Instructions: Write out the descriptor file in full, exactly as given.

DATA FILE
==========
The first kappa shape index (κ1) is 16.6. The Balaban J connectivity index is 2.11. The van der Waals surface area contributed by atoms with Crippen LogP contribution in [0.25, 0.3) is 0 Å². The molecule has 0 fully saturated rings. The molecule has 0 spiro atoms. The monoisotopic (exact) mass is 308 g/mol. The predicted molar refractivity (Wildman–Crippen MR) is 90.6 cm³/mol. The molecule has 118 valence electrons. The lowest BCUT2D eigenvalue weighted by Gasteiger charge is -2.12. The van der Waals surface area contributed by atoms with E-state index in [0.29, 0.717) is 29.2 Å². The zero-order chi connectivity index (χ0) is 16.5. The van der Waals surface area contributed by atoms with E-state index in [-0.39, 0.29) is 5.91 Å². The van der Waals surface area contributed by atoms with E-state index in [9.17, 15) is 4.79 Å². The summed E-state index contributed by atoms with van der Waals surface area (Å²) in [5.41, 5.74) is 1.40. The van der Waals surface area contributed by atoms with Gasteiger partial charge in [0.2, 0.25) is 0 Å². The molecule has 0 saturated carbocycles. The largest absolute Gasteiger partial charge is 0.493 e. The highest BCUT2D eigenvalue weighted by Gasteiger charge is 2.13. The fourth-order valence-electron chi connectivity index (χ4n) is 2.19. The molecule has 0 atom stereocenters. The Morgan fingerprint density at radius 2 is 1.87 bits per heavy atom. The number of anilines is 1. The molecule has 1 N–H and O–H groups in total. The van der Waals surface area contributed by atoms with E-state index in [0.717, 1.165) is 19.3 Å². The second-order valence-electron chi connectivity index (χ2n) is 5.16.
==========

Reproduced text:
The first kappa shape index (κ1) is 16.6. The Balaban J connectivity index is 2.11. The van der Waals surface area contributed by atoms with Crippen LogP contribution in [0.25, 0.3) is 0 Å². The molecule has 0 fully saturated rings. The molecule has 0 spiro atoms. The monoisotopic (exact) mass is 308 g/mol. The predicted molar refractivity (Wildman–Crippen MR) is 90.6 cm³/mol. The molecule has 118 valence electrons. The lowest BCUT2D eigenvalue weighted by Gasteiger charge is -2.12. The van der Waals surface area contributed by atoms with E-state index in [0.29, 0.717) is 29.2 Å². The zero-order chi connectivity index (χ0) is 16.5. The van der Waals surface area contributed by atoms with E-state index in [-0.39, 0.29) is 5.91 Å². The van der Waals surface area contributed by atoms with E-state index in [9.17, 15) is 4.79 Å². The summed E-state index contributed by atoms with van der Waals surface area (Å²) in [5.41, 5.74) is 1.40. The van der Waals surface area contributed by atoms with Gasteiger partial charge in [0.2, 0.25) is 0 Å². The molecule has 0 saturated carbocycles. The largest absolute Gasteiger partial charge is 0.493 e. The highest BCUT2D eigenvalue weighted by Gasteiger charge is 2.13. The fourth-order valence-electron chi connectivity index (χ4n) is 2.19. The molecule has 0 atom stereocenters. The Morgan fingerprint density at radius 2 is 1.87 bits per heavy atom. The number of anilines is 1. The molecule has 1 N–H and O–H groups in total. The van der Waals surface area contributed by atoms with E-state index in [0.717, 1.165) is 19.3 Å². The second-order valence-electron chi connectivity index (χ2n) is 5.16.